Second, community solar is zero-risk for our customers because they are free to leave the project at any time with no financial penalties. The most common reason someone leaves a community solar project is because they move and are no longer eligible to subscribe to the same project. This is quite common, with 10% of families moving each year, and it’s even more common with renters, who move almost twice as often, or once every five years on average. Arcadia believes it would be unfair to penalize those families and add a community solar penalty on top of their moving expenses. Our customers never sign contracts that include early exit penalties.

Arcadia goes one step further and makes it simple for a customer who moves homes. Indeed, our customers can retain their Arcadia membership when they move, and we actively search for a new community solar project for them when they move, as long as they move to a place where community solar is available.

Finally, we make community solar truly accessible by opening it up to everyone, no matter their credit score. Our data shows that payment reliability is high for utility bills and a credit check is an unnecessary burden to place on consumers. Rather than try to estimate if someone is likely to pay their fees, we have decided to open community solar to everyone who wants to participate. Of course, if someone stops paying their subscription fees, they will lose their subscription, but there are no other penalties.

At the same time that Arcadia made these innovations in the customer experience, we had to enable similar innovations with investors. As you know, all things being equal, investors prefer lower risk. We have worked with community solar investors to help them understand that these are strong investments despite the customer-friendly terms. Arcadia is managing 430 MW of community solar projects, representing over a billion dollars of investment, and we have secured investor approval across all of this development to accept customers of all backgrounds, at all income levels. For example, Summit Ridge Energy, a large renewable energy project developer, has invested half a billion dollars in projects managed by Arcadia. Similarly, Aspen Power Partners, an infrastructure investment firm, has invested $180 million in projects managed by Arcadia.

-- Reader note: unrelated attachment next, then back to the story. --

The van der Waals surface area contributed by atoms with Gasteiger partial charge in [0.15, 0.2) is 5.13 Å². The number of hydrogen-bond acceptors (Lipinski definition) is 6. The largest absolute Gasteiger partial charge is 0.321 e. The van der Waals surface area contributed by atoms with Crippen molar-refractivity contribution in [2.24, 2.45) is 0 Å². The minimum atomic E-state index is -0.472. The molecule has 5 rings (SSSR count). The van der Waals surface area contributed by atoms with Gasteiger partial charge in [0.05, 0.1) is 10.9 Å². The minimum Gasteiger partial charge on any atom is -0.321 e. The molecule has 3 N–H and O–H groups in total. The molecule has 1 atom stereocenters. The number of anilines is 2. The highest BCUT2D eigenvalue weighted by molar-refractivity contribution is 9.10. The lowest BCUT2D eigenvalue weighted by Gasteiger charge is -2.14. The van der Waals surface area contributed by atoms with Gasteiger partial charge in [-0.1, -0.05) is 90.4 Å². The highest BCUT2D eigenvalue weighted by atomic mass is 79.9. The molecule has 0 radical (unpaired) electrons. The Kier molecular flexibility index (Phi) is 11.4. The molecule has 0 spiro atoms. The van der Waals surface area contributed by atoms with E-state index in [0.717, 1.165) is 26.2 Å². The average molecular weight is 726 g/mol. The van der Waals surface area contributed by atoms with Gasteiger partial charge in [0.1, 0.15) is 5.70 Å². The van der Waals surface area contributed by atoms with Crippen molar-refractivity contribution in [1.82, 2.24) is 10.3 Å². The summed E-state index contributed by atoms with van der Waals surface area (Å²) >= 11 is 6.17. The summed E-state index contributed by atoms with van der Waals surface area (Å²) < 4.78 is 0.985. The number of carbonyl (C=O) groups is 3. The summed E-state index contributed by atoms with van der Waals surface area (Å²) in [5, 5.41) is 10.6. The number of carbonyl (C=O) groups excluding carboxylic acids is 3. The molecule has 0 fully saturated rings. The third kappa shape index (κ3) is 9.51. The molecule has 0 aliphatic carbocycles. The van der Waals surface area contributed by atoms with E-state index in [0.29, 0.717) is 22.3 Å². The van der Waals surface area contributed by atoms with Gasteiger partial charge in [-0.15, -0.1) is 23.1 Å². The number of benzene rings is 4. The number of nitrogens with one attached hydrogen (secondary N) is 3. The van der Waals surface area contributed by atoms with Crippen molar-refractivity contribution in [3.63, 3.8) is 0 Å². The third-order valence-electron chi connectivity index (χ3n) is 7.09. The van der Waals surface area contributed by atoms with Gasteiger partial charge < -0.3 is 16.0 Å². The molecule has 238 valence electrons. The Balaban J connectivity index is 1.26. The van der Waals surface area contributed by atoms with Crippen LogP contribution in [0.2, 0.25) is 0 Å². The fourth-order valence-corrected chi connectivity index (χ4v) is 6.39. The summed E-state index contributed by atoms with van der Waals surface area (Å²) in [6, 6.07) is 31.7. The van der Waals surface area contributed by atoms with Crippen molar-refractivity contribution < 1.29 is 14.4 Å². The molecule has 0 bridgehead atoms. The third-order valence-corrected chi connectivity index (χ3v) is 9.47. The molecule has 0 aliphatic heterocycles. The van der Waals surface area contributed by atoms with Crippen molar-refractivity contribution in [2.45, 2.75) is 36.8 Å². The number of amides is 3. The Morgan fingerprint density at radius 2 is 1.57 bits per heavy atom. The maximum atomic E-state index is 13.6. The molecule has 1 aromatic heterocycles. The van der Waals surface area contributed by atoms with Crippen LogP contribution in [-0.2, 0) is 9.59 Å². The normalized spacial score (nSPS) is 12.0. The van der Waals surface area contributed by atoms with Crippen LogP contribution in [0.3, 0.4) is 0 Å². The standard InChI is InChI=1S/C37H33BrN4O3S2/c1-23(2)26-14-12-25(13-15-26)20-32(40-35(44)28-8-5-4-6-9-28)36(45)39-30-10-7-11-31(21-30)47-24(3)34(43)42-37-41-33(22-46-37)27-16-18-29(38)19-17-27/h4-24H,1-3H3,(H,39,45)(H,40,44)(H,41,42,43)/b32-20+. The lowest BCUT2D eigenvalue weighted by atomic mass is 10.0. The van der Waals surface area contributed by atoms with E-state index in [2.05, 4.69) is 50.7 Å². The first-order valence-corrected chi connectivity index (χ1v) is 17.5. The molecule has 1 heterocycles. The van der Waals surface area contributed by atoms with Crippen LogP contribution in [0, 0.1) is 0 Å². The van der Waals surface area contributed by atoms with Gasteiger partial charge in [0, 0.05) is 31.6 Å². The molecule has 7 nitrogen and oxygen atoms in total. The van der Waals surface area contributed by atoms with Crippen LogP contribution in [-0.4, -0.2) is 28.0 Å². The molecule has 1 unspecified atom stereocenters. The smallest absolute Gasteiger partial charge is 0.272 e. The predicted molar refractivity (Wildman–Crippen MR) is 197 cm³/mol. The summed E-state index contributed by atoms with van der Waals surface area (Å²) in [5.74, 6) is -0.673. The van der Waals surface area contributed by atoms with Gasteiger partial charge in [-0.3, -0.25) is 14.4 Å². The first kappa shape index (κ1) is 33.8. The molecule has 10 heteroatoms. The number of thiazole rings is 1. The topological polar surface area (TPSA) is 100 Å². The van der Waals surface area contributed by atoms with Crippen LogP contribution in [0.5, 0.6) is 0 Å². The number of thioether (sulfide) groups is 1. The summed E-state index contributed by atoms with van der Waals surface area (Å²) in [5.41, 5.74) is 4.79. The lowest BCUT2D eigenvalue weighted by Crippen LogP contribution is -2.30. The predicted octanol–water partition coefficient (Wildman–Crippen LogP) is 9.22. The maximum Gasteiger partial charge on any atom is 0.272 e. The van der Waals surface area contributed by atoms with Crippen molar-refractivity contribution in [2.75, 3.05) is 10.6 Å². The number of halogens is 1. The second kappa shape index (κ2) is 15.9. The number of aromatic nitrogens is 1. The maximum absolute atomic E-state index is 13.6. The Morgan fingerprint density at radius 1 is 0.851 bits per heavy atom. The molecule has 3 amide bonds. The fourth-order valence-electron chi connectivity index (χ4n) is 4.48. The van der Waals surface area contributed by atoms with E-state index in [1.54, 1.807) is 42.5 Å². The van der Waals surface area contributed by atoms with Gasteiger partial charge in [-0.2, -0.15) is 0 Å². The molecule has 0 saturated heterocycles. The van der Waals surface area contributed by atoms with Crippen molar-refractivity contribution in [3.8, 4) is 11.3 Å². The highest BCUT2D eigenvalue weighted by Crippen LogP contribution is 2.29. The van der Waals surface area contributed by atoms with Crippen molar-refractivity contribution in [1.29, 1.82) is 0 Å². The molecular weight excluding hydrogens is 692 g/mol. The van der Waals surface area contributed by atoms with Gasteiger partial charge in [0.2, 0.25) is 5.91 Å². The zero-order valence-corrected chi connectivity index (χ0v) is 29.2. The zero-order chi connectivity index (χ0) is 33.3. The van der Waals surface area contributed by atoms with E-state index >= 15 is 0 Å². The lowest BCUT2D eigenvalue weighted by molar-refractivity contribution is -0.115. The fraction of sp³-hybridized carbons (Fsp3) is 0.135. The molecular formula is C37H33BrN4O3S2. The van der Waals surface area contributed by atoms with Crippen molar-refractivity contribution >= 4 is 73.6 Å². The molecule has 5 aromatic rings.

With third-party community solar, the competitive market bears any risks, not the customer

The experience from states with the most active community solar markets is that private companies and the competitive marketplace are the best ways to manage risk in the programs.

Most importantly, the above description of Arcadia’s customer-friendly terms shows that market competition leads to the transfer of risk away from consumers and toward companies that have sophisticated risk-management techniques available to them.

Consider the guaranteed savings model, which is innovative not just because it guarantees that the customer will always save money, but also because it shifts all of the risk of a project onto the project developer. The two big risks for a subscriber in a community solar project would be that the project doesn’t generate as much power as expected or that the value of the credits changes over time. With the indexed price model that Arcadia uses, the subscriber is protected from both of those risks: they save money no matter how much power the project generates and no matter how big the bill credits are.

Not charging exit fees is another example of transferring risk from the customer to someone who’s in a better position to manage the risk. Arcadia has a responsibility to make sure that the community solar project is fully subscribed. When one subscriber moves, we find a new subscriber to take their place on the project.

Yet another example is that by not checking credit scores, the risk of nonpayment has been moved from the subscriber to the project.

Our observation is that companies that are more willing to bear risk offer better customer terms than other companies, including incumbent utilities. There are some utilities that offer programs they call “community solar.” Some of these programs are structured as bill credits, similar to the mechanics described above, while others are premium products where customers pay more for the right to say they’re contributing to solar power. We do not view these premium offerings as true “community solar.” Of the programs that offer bill credits, we have yet to see a utility-run community solar program that offers guaranteed savings from day one with no long-term commitment. Utilities are simply not able to manage this risk, which is why customers are best served by the private market that is completely exposed to the forces of competition.

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Community solar is particularly valuable to low-income households